Congress passed Title III of the Helms-Burton Act in 1996 to scare investors away from Cuba by allowing U.S. nationals to sue any persons or entities who “traffic” in property confiscated by the Castro regime.
Title III defines “traffics” expansively, to include not only engaging “in a commercial activity using or otherwise benefiting from confiscated property,” but also profiting from or even benefitting from any trafficking done by anyone else.
Title III also provides for treble damages under certain circumstances, making it a potentially formidable litigation weapon.
Presidents Clinton, Bush, and Obama all suspended Title III’s operation from 1996 to 2017. The Bush administration considered activating Title III but concluded that the ensuing litigation would cause friction with allies and have potentially unintended consequences. However, on May 2, 2019, the Trump administration deviated from the precedent established by its predecessors and permitted Title III to go into effect.
Our first survey of Title III cases in July 2019 noted that plaintiffs had gotten off to a slow start in filing cases under the Act.
Our second survey in March 2020 observed that most of the cases brought have been against U.S. companies rather than the foreign entities that Congress seemingly intended Title III to target.
In this update, we look at the third generation of suits that has been filed, as well as check in on the status of the first and second generations.
- Plaintiffs have filed roughly 40 suits under Title III in the two years it has been operative, including 15 new suits against a mix of U.S., European and Cuban companies operating in industries such as mining, sugar, tobacco, advertising, banking, construction, and ranching.
- Of all the suits filed so far, 17 have already been dismissed in whole, five voluntarily and 12 by court order. Courts have most frequently dismissed cases because plaintiffs failed to acquire their claim in time or because there was no personal jurisdiction. Compared to some other defenses, these time bar and personal jurisdiction issues are relatively straightforward, meaning that some of the more interesting defenses — including the scope of Title III’s broad “trafficking” definition and the effect of licenses provided by the U.S. government — remain to be litigated. Some of the plaintiffs in court-dismissed cases have subsequently amended their complaints, while seven have appealed, resulting in one Court of Appeals decision to date.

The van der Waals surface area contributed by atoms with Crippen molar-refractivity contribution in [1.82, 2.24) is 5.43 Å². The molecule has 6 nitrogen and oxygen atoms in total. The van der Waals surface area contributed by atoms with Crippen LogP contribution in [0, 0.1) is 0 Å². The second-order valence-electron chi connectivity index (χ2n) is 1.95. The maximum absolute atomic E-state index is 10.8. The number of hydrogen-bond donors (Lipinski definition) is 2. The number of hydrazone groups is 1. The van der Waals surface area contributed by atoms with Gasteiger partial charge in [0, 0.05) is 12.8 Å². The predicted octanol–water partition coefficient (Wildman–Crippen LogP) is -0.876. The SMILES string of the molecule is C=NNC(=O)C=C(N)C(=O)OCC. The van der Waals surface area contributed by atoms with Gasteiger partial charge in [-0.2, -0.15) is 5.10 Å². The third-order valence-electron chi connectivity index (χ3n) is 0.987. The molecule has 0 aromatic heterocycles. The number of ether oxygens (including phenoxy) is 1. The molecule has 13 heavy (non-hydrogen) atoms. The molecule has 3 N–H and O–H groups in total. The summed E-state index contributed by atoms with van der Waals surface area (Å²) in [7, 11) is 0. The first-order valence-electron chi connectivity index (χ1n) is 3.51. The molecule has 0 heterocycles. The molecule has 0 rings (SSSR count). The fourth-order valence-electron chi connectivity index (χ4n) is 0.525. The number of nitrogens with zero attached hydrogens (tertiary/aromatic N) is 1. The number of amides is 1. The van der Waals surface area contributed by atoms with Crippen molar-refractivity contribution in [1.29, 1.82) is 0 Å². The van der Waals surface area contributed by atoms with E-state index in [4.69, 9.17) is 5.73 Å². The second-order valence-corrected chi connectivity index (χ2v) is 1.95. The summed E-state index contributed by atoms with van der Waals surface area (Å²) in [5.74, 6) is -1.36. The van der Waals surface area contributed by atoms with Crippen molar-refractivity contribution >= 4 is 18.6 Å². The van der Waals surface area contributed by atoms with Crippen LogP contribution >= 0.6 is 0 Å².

- Surprisingly, fewer than 10 cases total have entered the discovery phase of litigation, suggesting that plaintiffs are finding it tough to get past even the motion to dismiss stage.
- One recent court ruling examined how Title III interacts with the immunity of foreign sovereign defendants and concluded that although the law does not strip sovereign entities of their immunity, those entities are still subject to the same exceptions to immunity that would apply in non-Title III cases.
- Although the Biden administration has not re-suspended Title III’s operation, it is likely reviewing its Cuba policy and could theoretically decide to re-suspend the statute at any time, thereby preventing a fourth generation of suits from developing.
Third generation of Title III suits
Since our last update in March 2020, there have been 15 new cases filed under Title III. All but one are still waiting for a court decision, but it already seems clear that some of the lawsuits comprising this third generation of suits are more sophisticated than their predecessors.
First is a case brought by the heirs of Roberto Gómez Cabrera.
Before 1960, Gómez allegedly owned 21 mines located in and around the town of El Cobre in Oriente Province. The Cuban government allegedly confiscated the real and personal property of Gómez’s company, Minera Rogoca S.A. Gómez passed away in September 1969, and his claims to Minera Rogoca’s mines were inherited by his children, who in turn seem to have pooled their claims in an entity by the name of Herederos de Roberto Gómez Carbrera, LLC. Herederos sued Teck Resources Ltd. under Title III for allegedly trafficking in the confiscated mines from at least 1994 to 2009. In late April, the district court dismissed Herederos’ complaint on multiple grounds (discussed further below).